This link is to the page on Amazon where you can order Waking Up: http://www.amazon.com/Waking-Up-Spirituality-Without-Religion/dp/1451636016/ref=sr_1_1?ie=UTF8&qid=1409584480&sr=8-1&keywords=waking+up+sam+harris.

My Four Favorite Authors

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Whenever people ask me to name my favorite author, I always have to ask them to be more specific, for I cannot bring myself to choose just one. If gender is specified, and either fiction or non-fiction is, as well, then I am able to choose a favorite author in each of the resulting four categories.

My two favorite writers of fiction, Flannery O’Connor and Robert A. Heinlein, are shown at the top. Flannery O’Conner was often described as a Southern gothic writer with an excellent ability to describe the grotesque, mostly with short stories, while Robert Heinlein was often called the greatest of all writers in the genre of science fiction. I wish it were possible for them to write even more, but, unlike the two authors described next, they are no longer living.

Shown below O’Connor and Heinlein are my two favorite authors of non-fiction, Jung Chang and Sam Harris. Jung Chang writes about Chinese history, eloquently, from the perspective of someone who actually was a Red Guard during the utterly insane period known as the Chinese Cultural Revolution, as a teenager, but later managed to get out of the People’s Republic — and, crucially, she was also able to mentally escape the powerful cult of personality which surrounded that nation’s leader for over two decades, Chairman Mao Zedong. She has gone on to become one of Mao’s harshest critics.

Sam Harris, a neuroscientist, began his career as an author by writing books criticizing religion, in the wake of the 9/11 terrorist attacks of 2001. He has since moved on to other topics (and writing better books than his earlier work, in my opinion), such as the corrosive effects of lying, the question of the existence or non-existence of free will, and a scientific approach to dealing with issues involving good and evil. He also has a new book coming out in September.

Other than their amazing skill at the difficult craft of writing, these four have little in common . . . but who wants to read the same sort of books all the time? If you aren’t familiar with their work already, I recommend giving each of them a read, and seeing what you think of their books. For one of them, Sam Harris, you can even give some of his writing a try for free, for he maintains a blog you can check out for yourself, at http://www.samharris.org.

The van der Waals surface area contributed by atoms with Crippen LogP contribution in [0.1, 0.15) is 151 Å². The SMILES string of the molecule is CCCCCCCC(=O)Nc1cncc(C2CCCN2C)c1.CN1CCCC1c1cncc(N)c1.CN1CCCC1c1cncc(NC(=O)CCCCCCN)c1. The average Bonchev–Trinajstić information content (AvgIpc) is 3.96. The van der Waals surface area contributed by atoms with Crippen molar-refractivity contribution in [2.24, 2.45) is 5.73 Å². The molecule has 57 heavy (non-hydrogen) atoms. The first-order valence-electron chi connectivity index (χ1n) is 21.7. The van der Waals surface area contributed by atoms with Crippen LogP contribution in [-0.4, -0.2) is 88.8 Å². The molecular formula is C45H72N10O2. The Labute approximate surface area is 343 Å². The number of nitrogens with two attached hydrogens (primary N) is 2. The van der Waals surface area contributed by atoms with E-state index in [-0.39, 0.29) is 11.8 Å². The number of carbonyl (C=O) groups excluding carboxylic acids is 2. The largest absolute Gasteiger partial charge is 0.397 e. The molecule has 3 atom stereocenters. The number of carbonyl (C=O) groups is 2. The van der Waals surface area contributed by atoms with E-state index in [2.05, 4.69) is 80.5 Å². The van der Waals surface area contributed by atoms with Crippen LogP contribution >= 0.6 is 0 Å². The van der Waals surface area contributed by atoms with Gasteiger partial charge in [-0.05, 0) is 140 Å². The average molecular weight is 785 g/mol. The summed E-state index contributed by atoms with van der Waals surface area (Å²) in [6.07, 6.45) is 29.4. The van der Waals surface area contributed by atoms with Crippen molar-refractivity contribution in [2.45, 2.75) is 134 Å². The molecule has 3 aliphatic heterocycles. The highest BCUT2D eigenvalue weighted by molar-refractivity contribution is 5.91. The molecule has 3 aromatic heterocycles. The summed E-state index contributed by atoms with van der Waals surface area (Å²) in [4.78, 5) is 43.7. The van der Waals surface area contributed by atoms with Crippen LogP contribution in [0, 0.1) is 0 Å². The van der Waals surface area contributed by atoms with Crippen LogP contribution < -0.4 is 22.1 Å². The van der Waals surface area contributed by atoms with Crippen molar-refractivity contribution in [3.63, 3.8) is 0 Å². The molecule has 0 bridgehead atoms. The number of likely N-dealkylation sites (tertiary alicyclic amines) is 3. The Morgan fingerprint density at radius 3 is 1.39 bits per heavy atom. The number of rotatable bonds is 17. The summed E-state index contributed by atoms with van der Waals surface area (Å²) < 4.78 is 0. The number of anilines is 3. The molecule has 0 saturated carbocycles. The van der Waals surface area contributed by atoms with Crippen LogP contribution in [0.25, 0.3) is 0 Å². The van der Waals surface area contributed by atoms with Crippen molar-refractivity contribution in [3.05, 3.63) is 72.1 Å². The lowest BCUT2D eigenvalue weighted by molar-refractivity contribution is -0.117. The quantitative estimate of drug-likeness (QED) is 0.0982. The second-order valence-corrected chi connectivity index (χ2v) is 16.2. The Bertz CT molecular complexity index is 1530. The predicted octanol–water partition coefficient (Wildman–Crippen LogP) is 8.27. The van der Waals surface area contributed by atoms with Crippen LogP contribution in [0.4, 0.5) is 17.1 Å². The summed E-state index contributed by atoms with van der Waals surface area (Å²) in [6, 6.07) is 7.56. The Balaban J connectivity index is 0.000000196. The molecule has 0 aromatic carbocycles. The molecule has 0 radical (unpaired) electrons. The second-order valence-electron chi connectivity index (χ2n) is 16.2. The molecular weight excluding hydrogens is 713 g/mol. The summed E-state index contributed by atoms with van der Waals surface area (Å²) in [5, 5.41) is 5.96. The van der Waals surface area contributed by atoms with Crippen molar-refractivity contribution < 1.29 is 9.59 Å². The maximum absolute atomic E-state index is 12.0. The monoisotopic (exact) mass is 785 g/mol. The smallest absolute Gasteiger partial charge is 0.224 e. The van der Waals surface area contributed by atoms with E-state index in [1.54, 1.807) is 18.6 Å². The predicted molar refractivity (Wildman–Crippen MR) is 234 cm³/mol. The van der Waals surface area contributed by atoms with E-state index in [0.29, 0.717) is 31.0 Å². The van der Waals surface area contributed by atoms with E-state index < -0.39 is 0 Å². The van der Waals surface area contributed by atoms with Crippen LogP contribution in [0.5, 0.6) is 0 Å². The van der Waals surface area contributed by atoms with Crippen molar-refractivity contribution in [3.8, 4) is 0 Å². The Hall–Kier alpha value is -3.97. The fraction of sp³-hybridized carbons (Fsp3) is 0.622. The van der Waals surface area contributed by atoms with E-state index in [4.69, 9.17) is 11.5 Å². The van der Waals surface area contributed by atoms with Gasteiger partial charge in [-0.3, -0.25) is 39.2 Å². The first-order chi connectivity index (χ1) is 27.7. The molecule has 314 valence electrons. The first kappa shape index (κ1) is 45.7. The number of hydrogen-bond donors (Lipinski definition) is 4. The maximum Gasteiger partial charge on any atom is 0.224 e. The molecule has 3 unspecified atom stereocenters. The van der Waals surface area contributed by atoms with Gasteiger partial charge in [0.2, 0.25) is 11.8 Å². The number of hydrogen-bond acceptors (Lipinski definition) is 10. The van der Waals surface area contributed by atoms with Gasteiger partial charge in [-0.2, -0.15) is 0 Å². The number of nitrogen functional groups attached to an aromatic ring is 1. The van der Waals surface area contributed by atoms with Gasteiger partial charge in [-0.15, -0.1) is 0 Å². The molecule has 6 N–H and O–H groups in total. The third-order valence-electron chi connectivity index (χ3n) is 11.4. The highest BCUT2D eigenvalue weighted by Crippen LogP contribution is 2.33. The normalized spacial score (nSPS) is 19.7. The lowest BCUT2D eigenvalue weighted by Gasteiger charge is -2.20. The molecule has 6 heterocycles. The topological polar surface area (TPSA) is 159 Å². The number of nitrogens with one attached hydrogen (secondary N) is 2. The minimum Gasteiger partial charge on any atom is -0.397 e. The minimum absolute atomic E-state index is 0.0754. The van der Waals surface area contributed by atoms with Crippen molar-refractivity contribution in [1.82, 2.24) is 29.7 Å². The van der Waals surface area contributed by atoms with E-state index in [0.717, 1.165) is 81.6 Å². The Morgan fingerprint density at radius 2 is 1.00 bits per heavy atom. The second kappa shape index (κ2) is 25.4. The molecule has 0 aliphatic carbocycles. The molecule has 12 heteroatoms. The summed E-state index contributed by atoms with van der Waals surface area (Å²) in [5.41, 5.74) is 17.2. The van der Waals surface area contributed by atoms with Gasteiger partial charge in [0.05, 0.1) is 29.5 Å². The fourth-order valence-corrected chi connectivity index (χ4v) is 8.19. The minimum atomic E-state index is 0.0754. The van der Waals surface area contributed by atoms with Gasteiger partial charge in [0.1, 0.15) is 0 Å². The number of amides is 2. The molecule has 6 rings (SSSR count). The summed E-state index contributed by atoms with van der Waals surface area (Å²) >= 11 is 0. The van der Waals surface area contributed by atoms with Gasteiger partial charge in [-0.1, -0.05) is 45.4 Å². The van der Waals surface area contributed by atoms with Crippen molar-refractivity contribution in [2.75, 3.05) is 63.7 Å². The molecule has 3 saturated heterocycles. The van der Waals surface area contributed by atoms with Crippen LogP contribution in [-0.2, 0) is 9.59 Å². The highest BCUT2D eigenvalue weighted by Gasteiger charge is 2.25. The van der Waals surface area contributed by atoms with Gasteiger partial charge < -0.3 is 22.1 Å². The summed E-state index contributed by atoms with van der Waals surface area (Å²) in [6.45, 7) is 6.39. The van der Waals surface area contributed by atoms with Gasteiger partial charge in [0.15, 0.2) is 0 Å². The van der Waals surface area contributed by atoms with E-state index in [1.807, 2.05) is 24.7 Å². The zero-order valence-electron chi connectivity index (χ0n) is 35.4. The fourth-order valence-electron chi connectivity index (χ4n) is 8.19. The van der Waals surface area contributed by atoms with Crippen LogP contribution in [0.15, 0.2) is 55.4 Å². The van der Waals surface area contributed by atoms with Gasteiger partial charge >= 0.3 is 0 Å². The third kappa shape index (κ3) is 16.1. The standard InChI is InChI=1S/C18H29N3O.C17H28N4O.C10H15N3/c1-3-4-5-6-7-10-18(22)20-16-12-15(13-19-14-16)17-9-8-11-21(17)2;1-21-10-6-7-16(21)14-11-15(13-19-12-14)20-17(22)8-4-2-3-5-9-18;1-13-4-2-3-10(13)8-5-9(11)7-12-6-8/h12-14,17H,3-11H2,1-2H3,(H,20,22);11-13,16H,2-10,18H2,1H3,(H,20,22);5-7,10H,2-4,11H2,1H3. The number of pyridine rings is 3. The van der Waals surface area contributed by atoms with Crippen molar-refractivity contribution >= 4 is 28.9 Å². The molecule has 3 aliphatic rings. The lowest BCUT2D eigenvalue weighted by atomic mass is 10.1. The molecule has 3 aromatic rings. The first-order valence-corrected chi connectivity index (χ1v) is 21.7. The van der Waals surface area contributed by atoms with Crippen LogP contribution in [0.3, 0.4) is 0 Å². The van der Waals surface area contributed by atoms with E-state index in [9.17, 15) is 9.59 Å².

For the other three, it isn’t quite that easy to get started, but their books may still be found in any decent public library, or, of course, websites such as Amazon. For O’Connor, the best place to start is with her collected short stories (Amazon link: http://www.amazon.com/The-Complete-Stories-Flannery-OConnor/dp/0374515360/ref=sr_1_2?ie=UTF8&qid=1405366654&sr=8-2&keywords=collected+short+stories+of+flannery+o%27connor). For Jung Chang, I recommend starting with the story of what happened, against the tumultuous backdrop of Chinese history, to her grandmother, mother, and finally herself, in Wild Swans:  Three Daughters of China (see http://www.amazon.com/Wild-Swans-Three-Daughters-China/dp/0743246985/ref=sr_1_1?s=books&ie=UTF8&qid=1405366792&sr=1-1&keywords=wild+swans). Heinlein’s works are numerous, and there are many good starting places to be found. Among the best books with which to start reading Heinlein are Stranger in a Strange Land (his most famous work), Friday, The Moon Is a Harsh Mistress, and Job:  A Comedy of Justice. Amazon’s Robert Heinlein page may be found at http://www.amazon.com/Robert-Heinlein/e/B005GDIOHM/ref=sr_tc_2_0?qid=1405367065&sr=1-2-ent.

Enjoy, and, if you have book recommendations of your own, I invite you to leave them in a comment to this post.

The Evolution of Sam Harris’s Writing

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The Evolution of Sam Harris's Writing

Sam Harris is my favorite author of non-fiction, but this has not always been the case. He is usually classified as one of the “Four Horsemen” (along with Richard Dawkins, Daniel Dennett, and the late Christopher Hitchens), to the point where he has remarked that some treat them as “one creature with four heads.” I’ve read books by all four men, and they are very different. Harris started as my least favorite of the four, and has become my favorite. How did this happen? Well, it took some time.